SAS

What makes a workplace a 'Great Place'?

November 29, 2013: 8:24 AM ET

Advice on making your employees more productive and more engaged, from the Great Place to Work Institute.

By Brandon Southward

130325151948-wharton-west-study-620xaFORTUNE -- According to Gallup's 2013 State of American Workplace Report, only 30% of the 100 million American workers who work full-time are actively engaged in their work. This lack of engagement can lead to lost productivity to the tune of $450 billion to $550 billion annually, the report states.

How can employers, especially those managing workers in multiple countries and cultures, combat the ennui? We asked China Gorman, CEO of the Great Place to Work Institute to help us understand, well, what makes a a company a great place to work. Gorman is especially qualified to help employers think about improving their workplaces and bolstering employee satisfaction. Gorman spent many years as the chief operating officer of the Society for Human Resource Management, and her current organization helps produce Fortune's 100 Best Companies to Work For, and more recently, The 25 Best Global Companies to Work For.

Creating "one culture"

"The world's best workplaces face the daunting task of creating 'one workplace culture' from the myriad of local cultures in which they operate," Gorman says. All successful organizations or companies have mastered the art of creating this culture. These organizations take in talented people, mold their identities, and assimilate them into their organization's way of life. For the Yankees, the most successful baseball franchise in history, it's called the "Yankee Way." To be a Yankee means to be professional off the field and clutch on it. Similar sports models include the San Antonio Spurs in the NBA and the New England Patriots in the NFL. To be a part of these teams is to be welcomed into their culture, shaped and enhanced to fit into the larger framework of the organization.

At Google (GOOG) (No. 1 on the 25 Best Global Companies ranking), Gorman says culture is the idea of being "Googley": "No matter where in the world, employees, or 'Googlers' as they are called, work. They universally understand that to be 'Googley' is to be unique, true to yourself, collaborative, and comfortable being around people that may be smarter than you." Creating "one workplace culture" also extends to setting individual goals, toward which every member strives to achieve.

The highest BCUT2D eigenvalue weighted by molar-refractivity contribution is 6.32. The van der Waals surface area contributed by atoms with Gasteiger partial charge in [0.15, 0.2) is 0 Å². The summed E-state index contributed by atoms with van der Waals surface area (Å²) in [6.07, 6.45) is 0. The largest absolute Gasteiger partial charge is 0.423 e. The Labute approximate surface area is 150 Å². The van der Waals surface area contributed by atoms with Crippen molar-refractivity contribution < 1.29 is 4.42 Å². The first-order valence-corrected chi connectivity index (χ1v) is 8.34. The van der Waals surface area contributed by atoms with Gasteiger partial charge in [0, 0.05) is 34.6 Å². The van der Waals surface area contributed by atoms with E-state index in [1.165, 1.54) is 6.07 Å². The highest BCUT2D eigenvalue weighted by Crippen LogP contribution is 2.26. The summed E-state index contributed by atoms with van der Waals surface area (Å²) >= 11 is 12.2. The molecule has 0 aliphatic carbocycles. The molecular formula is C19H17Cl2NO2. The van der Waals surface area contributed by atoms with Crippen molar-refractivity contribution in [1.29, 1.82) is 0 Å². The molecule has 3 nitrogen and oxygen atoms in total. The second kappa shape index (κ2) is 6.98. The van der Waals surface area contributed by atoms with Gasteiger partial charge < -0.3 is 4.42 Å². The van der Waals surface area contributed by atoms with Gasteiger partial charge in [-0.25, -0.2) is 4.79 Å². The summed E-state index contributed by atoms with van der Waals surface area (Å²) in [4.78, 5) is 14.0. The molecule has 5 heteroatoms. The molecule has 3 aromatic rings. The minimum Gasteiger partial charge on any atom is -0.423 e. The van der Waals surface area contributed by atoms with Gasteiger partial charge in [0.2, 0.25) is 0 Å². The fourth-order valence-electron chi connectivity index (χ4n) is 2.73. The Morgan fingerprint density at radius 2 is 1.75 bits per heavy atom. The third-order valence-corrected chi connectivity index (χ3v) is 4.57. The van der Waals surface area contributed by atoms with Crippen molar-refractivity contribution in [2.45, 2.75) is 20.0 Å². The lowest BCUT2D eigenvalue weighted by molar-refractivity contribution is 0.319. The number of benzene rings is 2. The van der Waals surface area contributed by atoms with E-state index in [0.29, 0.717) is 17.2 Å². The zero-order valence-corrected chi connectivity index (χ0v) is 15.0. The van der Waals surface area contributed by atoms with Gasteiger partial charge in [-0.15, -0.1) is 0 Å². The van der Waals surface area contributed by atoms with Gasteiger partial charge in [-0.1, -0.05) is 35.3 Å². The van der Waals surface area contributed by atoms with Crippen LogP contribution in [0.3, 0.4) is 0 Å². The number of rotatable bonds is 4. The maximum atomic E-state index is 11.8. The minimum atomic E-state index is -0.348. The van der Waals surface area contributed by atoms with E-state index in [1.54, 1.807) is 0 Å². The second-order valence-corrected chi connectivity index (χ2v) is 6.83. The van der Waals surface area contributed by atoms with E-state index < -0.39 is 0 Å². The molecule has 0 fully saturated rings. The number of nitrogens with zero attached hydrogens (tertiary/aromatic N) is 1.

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At FedEx (FDX) (No. 20), Purple Promise Rewards are handed out to 25 FedEx employees who go above and beyond in providing customer service. At a ceremony, the 25 employees are recognized with a lapel pin and trophy. "The Purple Promise encompasses FedEx's vision and strategy, but is, more importantly, the promise from every employee that they will consistently deliver an outstanding customer experience," Gorman says.

Global communications

In order for a company to thrive, both company leaders and their employees must be on the same page, with a sense that they are all working together toward a common goal. Direct and open communication is essential for this. Gorman points to manufacturing firm SC Johnson (No. 19) as an example of excellence in communicating with employees. "SC Johnson, wanting to be open and transparent with their employees, recently printed and distributed a 50-page guide on the company's long-term objectives to each employee," Gorman says.

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Such inclusion allows companies to be successful because it facilitates trust between employee and workplace. Being one of the most successful companies in the world, Google also exhibits this core value. "Google hosts a weekly town hall meeting known as TGIF -- which is a bit of a misnomer, since the meeting is now on Thursdays so team members in Asia can remotely attend. Employees from anywhere in the world can submit questions for the speakers to address," Gorman says.

Creating human connections

Employers must continue to find ways to leverage changing technology to allow their companies to prosper. When it comes to the World's Best Companies, their ability to envision and create technology makes them successful, but success ultimately lies in remembering that, after all, human connections are what set a company apart from others. "These companies also keep an eye on how to facilitate human interactions, whether through the use of technology, global training opportunities, job exchanges, social networks, and more." Gorman says.

Autodesk (ADSK) (No. 11) has a unique way of doing this. Gorman points to its innovative job program as a means for employees to understand and be inspired by common threads: "Autodesk offers employees face-to-face interaction through a job swap program, in which employees with similar roles swap lives (jobs, homes, and cars) for a set period of time."

SAS (No. 2) has used technology to maintain employee ties; its internal social platform the Hub "connects employees through a social networking function, blogs from leaders and gives the ability to ask questions or leave comments during webcasts and town halls," says Gorman.

She believes these types of initiatives help to build a sense of connection among employees no matter where they are working: "These companies excel at creating 'teams' out of global employees and have great practices in place to enable more personal interactions among employees who may be half a world away."

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